• To continue where cut off, the legend abut pawnbrokers balls being based on bezants in the arms of the banking guild is similar to a story that they were based on bezants in the arms of the Kingdom of Lombardy. The arms of the Lucchesi Palli family are red with three bezants. There is a legend the family was founded by a nephew of Desiderius, the last Lombard king, and use his arms, an secomd association of bezants with the imaginary arms of the kingdom Lombardy. – M.A. Golding Jul 23 '16 at 19:35
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THe quincunx is an ancient symbol linked to both astrology and alchemy. It consists of 5 pellets, either in a cross-like disposition or like the ones in the Medici coat of arms, in a pile-like disposition. I am starting to research on this, because it also appears in Vlad Dragul's headpiece, and I am curious regarding its meaning. The quincunx is a Latin word, and it refers to the value of coins as far as the 3rd century before Christ. The coins have a five-pellet feature, but now on a row or in other 2 or three different placements.

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    None of the depictions I've found of the Medici coat of arms include a quincunx. The dictionary definition of a quincunx has one ball at the center; can you provide a citation for the "pile like" disposition? I'm also not entirely clear that this answers the question. If you are correct, and the roundels are a quincunx, why a quincunx? Why roundels? – Mark C. Wallace Nov 2 '18 at 21:05
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I think they just represent people. Maybe family members. That's why they had a different number of balls in different periods and the first in the family, Cosimo de Medici, has on his grave only one "ball" since he is the first of the dynasty.

The red color of the balls, as said here, means torteu or "cakes", but "torteu" also sounds like the Italian for turtle (tartaruga) and it is known that the motto of Medici was "Festina lente" which translates "make haste slowly." And we know the story of turtle and rabbit racing, where the slow but steady turtle wins in the end. Just idea, not any worse then the other "theories" :)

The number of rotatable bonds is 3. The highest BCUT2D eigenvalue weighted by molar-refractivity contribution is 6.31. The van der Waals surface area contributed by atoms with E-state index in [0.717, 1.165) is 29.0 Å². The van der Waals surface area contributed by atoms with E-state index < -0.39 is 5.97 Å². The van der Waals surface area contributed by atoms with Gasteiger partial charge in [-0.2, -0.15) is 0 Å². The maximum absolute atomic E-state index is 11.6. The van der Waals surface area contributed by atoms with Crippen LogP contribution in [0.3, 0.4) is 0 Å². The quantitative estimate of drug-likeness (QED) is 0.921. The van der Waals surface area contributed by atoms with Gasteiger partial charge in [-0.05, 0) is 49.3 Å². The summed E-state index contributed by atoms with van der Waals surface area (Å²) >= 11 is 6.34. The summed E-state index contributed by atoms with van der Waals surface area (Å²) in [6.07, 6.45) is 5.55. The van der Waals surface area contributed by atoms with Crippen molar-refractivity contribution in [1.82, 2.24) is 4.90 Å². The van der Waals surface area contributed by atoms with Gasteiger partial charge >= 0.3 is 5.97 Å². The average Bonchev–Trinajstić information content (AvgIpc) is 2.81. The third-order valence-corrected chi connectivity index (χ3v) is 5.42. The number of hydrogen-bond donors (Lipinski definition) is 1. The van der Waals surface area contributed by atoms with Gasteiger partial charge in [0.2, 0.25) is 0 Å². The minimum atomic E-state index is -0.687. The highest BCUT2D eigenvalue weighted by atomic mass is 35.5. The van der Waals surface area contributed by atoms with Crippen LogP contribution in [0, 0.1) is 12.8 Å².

Another point is that we can see the top blue "ball" being different in color which I suppose is a representation of God (blue sky). It seems as it to symbolically show progress upwards towards perfection, starting at the bottom with one ball (Cosimo de Medici) and then moving up, branching out and up towards building heaven on Earth under the crown seen on top, which again is just another circle or ball but seen from the side. And interestingly another thing to point out is that in beginning there were 3 balls and even the 3 balls symbol is today used by pawnshops or banks.

Cosmino de Medici did have 3 sons: Piero di Cosimo de' Medici, Giovanni di Cosimo de' Medici, Carlo de' Medici. So maybe, as I said, the balls, or more specifically the 3 balls associated generally with them, are his 3 sons. And later they kept adding more balls and all the other fancy decoration around. I think people complicate too much. Think of what you would chose for yourself. Probably something important to you, and I am sure his 3 sons were important to him.

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The most romantic (and far-fetched) explanation of the origin of the palle is that the balls are actually dents in a shield, inflicted by the fearsome giant Mugello on one of Charlemagne's knights, Averardo (from whom, legend claims, the family were descended). The knight eventually vanquished the giant and, to mark his victory, Charlemagne permitted Averardo to use the image of the battered shield as his coat of arms.

Others say the balls had less exalted origins: that they were pawnbrokers' coins, or medicinal pills (or cupping glasses) that recalled the family's origins as doctors (medici) or apothecaries. Others say they are bezants, Byzantine coins, inspired by the arms of the Arte del Cambio (or the Guild of Moneychangers, the bankers' organization to which the Medici belonged).